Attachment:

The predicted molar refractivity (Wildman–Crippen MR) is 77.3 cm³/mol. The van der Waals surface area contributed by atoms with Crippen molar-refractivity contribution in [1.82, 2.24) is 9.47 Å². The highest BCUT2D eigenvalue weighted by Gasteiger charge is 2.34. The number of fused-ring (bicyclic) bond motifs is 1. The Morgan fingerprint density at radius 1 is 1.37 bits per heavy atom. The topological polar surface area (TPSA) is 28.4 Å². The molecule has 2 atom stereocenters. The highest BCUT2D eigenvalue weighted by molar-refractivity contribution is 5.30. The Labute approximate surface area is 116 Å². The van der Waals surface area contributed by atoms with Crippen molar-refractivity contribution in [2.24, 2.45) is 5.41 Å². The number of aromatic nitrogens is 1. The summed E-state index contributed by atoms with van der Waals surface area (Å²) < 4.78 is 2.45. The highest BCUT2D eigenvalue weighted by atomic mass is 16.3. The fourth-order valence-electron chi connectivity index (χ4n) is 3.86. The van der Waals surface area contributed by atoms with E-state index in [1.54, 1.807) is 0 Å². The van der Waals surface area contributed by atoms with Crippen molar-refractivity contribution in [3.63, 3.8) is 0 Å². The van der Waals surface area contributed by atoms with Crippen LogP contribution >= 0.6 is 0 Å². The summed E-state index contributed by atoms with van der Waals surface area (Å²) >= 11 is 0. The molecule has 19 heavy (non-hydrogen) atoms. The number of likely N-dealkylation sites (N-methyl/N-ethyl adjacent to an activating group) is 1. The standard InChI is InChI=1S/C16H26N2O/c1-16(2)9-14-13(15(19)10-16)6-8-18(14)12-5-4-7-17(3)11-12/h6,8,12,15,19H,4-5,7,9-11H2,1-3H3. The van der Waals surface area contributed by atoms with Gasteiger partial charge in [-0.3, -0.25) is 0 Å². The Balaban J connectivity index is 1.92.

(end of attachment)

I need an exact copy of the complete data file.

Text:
The predicted molar refractivity (Wildman–Crippen MR) is 77.3 cm³/mol. The van der Waals surface area contributed by atoms with Crippen molar-refractivity contribution in [1.82, 2.24) is 9.47 Å². The highest BCUT2D eigenvalue weighted by Gasteiger charge is 2.34. The number of fused-ring (bicyclic) bond motifs is 1. The Morgan fingerprint density at radius 1 is 1.37 bits per heavy atom. The topological polar surface area (TPSA) is 28.4 Å². The molecule has 2 atom stereocenters. The highest BCUT2D eigenvalue weighted by molar-refractivity contribution is 5.30. The Labute approximate surface area is 116 Å². The van der Waals surface area contributed by atoms with Crippen molar-refractivity contribution in [2.24, 2.45) is 5.41 Å². The number of aromatic nitrogens is 1. The summed E-state index contributed by atoms with van der Waals surface area (Å²) < 4.78 is 2.45. The highest BCUT2D eigenvalue weighted by atomic mass is 16.3. The fourth-order valence-electron chi connectivity index (χ4n) is 3.86. The van der Waals surface area contributed by atoms with E-state index in [1.54, 1.807) is 0 Å². The van der Waals surface area contributed by atoms with Crippen molar-refractivity contribution in [3.63, 3.8) is 0 Å². The van der Waals surface area contributed by atoms with Crippen LogP contribution >= 0.6 is 0 Å². The summed E-state index contributed by atoms with van der Waals surface area (Å²) >= 11 is 0. The molecule has 19 heavy (non-hydrogen) atoms. The number of likely N-dealkylation sites (N-methyl/N-ethyl adjacent to an activating group) is 1. The standard InChI is InChI=1S/C16H26N2O/c1-16(2)9-14-13(15(19)10-16)6-8-18(14)12-5-4-7-17(3)11-12/h6,8,12,15,19H,4-5,7,9-11H2,1-3H3. The van der Waals surface area contributed by atoms with Gasteiger partial charge in [-0.3, -0.25) is 0 Å². The Balaban J connectivity index is 1.92.